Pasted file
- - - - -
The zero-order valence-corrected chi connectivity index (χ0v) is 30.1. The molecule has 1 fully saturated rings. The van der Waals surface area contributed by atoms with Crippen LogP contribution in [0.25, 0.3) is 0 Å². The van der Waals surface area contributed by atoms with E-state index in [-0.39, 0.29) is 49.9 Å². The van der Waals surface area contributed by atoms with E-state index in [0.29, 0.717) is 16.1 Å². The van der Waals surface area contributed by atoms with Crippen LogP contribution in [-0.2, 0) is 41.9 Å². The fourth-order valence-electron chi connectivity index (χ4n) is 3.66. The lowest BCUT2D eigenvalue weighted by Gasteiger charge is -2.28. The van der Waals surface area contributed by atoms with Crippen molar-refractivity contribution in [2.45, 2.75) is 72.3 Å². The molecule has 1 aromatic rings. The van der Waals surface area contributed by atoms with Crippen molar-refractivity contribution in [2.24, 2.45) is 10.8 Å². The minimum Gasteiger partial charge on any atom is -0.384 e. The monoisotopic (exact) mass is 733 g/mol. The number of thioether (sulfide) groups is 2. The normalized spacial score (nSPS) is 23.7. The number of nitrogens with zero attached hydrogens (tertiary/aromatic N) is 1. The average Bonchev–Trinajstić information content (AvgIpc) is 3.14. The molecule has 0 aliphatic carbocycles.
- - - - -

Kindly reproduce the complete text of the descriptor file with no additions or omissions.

The zero-order valence-corrected chi connectivity index (χ0v) is 30.1. The molecule has 1 fully saturated rings. The van der Waals surface area contributed by atoms with Crippen LogP contribution in [0.25, 0.3) is 0 Å². The van der Waals surface area contributed by atoms with E-state index in [-0.39, 0.29) is 49.9 Å². The van der Waals surface area contributed by atoms with E-state index in [0.29, 0.717) is 16.1 Å². The van der Waals surface area contributed by atoms with Crippen LogP contribution in [-0.2, 0) is 41.9 Å². The fourth-order valence-electron chi connectivity index (χ4n) is 3.66. The lowest BCUT2D eigenvalue weighted by Gasteiger charge is -2.28. The van der Waals surface area contributed by atoms with Crippen molar-refractivity contribution in [2.45, 2.75) is 72.3 Å². The molecule has 1 aromatic rings. The van der Waals surface area contributed by atoms with Crippen molar-refractivity contribution in [2.24, 2.45) is 10.8 Å². The minimum Gasteiger partial charge on any atom is -0.384 e. The monoisotopic (exact) mass is 733 g/mol. The number of thioether (sulfide) groups is 2. The normalized spacial score (nSPS) is 23.7. The number of nitrogens with zero attached hydrogens (tertiary/aromatic N) is 1. The average Bonchev–Trinajstić information content (AvgIpc) is 3.14. The molecule has 0 aliphatic carbocycles.